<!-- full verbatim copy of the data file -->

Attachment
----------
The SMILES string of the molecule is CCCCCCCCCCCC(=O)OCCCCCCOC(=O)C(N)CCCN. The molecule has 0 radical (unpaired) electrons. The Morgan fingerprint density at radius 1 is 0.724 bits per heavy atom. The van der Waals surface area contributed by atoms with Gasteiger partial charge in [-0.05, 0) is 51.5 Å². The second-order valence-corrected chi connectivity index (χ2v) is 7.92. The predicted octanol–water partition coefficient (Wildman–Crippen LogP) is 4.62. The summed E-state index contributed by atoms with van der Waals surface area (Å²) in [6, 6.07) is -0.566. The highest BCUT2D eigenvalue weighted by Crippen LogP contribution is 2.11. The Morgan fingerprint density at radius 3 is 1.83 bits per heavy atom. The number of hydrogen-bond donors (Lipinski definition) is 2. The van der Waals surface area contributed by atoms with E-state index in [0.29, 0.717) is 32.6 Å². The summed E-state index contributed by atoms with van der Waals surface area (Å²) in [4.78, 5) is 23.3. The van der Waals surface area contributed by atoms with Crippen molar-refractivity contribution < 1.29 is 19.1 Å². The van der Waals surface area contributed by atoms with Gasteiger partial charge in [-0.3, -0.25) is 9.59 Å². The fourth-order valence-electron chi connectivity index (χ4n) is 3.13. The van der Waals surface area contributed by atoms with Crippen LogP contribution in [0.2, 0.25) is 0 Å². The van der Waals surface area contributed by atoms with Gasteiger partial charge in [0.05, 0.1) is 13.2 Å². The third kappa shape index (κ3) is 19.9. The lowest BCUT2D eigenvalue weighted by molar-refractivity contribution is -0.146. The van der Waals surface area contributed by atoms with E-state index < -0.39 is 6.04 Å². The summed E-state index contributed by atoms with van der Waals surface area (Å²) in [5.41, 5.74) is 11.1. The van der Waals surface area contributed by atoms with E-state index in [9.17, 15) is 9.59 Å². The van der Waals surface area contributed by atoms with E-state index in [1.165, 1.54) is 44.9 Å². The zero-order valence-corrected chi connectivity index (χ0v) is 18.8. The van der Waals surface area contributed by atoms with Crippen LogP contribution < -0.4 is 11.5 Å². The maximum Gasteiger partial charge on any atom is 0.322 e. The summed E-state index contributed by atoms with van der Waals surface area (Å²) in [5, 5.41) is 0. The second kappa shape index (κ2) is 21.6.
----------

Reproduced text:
The SMILES string of the molecule is CCCCCCCCCCCC(=O)OCCCCCCOC(=O)C(N)CCCN. The molecule has 0 radical (unpaired) electrons. The Morgan fingerprint density at radius 1 is 0.724 bits per heavy atom. The van der Waals surface area contributed by atoms with Gasteiger partial charge in [-0.05, 0) is 51.5 Å². The second-order valence-corrected chi connectivity index (χ2v) is 7.92. The predicted octanol–water partition coefficient (Wildman–Crippen LogP) is 4.62. The summed E-state index contributed by atoms with van der Waals surface area (Å²) in [6, 6.07) is -0.566. The highest BCUT2D eigenvalue weighted by Crippen LogP contribution is 2.11. The Morgan fingerprint density at radius 3 is 1.83 bits per heavy atom. The number of hydrogen-bond donors (Lipinski definition) is 2. The van der Waals surface area contributed by atoms with E-state index in [0.29, 0.717) is 32.6 Å². The summed E-state index contributed by atoms with van der Waals surface area (Å²) in [4.78, 5) is 23.3. The van der Waals surface area contributed by atoms with Crippen molar-refractivity contribution < 1.29 is 19.1 Å². The van der Waals surface area contributed by atoms with Gasteiger partial charge in [-0.3, -0.25) is 9.59 Å². The fourth-order valence-electron chi connectivity index (χ4n) is 3.13. The van der Waals surface area contributed by atoms with Crippen LogP contribution in [0.2, 0.25) is 0 Å². The van der Waals surface area contributed by atoms with Gasteiger partial charge in [0.05, 0.1) is 13.2 Å². The third kappa shape index (κ3) is 19.9. The lowest BCUT2D eigenvalue weighted by molar-refractivity contribution is -0.146. The van der Waals surface area contributed by atoms with E-state index < -0.39 is 6.04 Å². The summed E-state index contributed by atoms with van der Waals surface area (Å²) in [5.41, 5.74) is 11.1. The van der Waals surface area contributed by atoms with E-state index in [9.17, 15) is 9.59 Å². The van der Waals surface area contributed by atoms with E-state index in [1.165, 1.54) is 44.9 Å². The zero-order valence-corrected chi connectivity index (χ0v) is 18.8. The van der Waals surface area contributed by atoms with Crippen LogP contribution < -0.4 is 11.5 Å². The maximum Gasteiger partial charge on any atom is 0.322 e. The summed E-state index contributed by atoms with van der Waals surface area (Å²) in [5, 5.41) is 0. The second kappa shape index (κ2) is 21.6.